Because once again in this league that features parity like no other, there are at least a dozen teams -- and perhaps as many as 16 -- that have legitimate hopes in the playoffs and can reasonably claim to be contenders for the Cup. Remarkably, that's roughly half the teams in the league. At the break, eight teams are clustered at the top with between 61 and 65 points. Any of them can heat up, find extra gas in the tank, and get lucky, much as the Bruins did just last year.
But to this point there's little dispute. The Bruins have been the best of the lot. Yes, as of the writing they are tied with the Rangers but they have one more win, and they are a point behind the Red Wings, but they've played two fewer games and also lost two fewer. But the most telling statistic is the difference between goals scored and goals allowed. The Bruins bulge is an astounding 71 points (168-97). In second place are the Wings with a plus 46. The Rangers are a plus 33. The majority of the teams in the league (18) have a minus differential. No team has exhibited anywhere near the fine balance of offense and defense that the Bruins can boast of. How difficult is it to do what they're doing? In the last 35 years, only one team has finished a season with the most goals scored and fewest allowed. They've been the best. Period!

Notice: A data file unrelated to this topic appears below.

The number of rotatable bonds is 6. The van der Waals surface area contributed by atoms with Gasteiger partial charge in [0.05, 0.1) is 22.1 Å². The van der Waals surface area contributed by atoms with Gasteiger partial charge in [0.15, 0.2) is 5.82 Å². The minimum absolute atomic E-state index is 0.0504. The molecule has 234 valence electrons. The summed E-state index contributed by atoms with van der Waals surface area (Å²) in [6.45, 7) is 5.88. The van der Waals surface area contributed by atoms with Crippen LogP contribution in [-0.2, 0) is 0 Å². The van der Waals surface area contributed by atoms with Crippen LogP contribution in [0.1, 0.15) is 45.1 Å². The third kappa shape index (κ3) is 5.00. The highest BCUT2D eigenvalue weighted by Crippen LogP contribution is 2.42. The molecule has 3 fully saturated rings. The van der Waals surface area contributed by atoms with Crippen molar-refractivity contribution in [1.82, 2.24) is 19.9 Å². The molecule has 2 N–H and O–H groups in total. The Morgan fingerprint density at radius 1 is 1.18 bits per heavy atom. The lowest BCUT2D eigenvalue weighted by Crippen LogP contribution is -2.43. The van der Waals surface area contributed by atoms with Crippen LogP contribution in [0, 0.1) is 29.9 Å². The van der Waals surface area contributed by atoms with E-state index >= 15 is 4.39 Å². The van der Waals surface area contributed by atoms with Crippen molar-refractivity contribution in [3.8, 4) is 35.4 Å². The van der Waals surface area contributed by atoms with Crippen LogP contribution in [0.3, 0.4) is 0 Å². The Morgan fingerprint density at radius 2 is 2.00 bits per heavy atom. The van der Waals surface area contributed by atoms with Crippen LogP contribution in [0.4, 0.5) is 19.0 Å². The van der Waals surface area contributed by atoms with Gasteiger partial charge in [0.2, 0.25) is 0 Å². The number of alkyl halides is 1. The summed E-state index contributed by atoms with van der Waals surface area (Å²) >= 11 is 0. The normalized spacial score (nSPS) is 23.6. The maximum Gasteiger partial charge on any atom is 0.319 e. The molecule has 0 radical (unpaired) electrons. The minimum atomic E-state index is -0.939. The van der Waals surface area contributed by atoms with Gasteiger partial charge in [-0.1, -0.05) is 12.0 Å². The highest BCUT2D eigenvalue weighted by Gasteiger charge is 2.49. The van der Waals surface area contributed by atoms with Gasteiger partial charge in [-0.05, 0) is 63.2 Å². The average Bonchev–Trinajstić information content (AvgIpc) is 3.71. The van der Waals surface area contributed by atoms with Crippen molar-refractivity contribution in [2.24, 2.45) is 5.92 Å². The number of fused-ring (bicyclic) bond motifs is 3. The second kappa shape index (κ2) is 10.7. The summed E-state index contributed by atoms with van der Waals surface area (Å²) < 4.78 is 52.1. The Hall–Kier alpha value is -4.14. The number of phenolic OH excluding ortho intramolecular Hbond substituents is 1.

Buttressing the notion further is the fact they lead in nearly everything that can be verified by statistical minutiae. They are the top-scoring third period team, the top-scoring five on five team, they have the highest percentage of face-off wins, the lowest goals against per game average. They have given up (by far) the fewest 3rd period (crunch time) goals; they're neck and neck with the Flyers for most penalties, and second only to the Rangers in most fights. While leading the league in scoring, they have only one player in the league's list of top 50 scorers (Tyler Seguin). In other words, this is a deep and balanced team that is plenty tough with no holes and -- as a crowning touch -- features goal-tending as is its greatest strength.
At the halfway point, that's a heckuva prescription for a very happy Spring! And, if you believe in statistics, it begins to look like a team that has a legitimate right to talk about "Dynasty;" although at that point, I would urge supreme caution. A couple of years ago the Pittsburgh Penguins were all the rage. And then suddenly Sidney Crosby's career got short-circuited.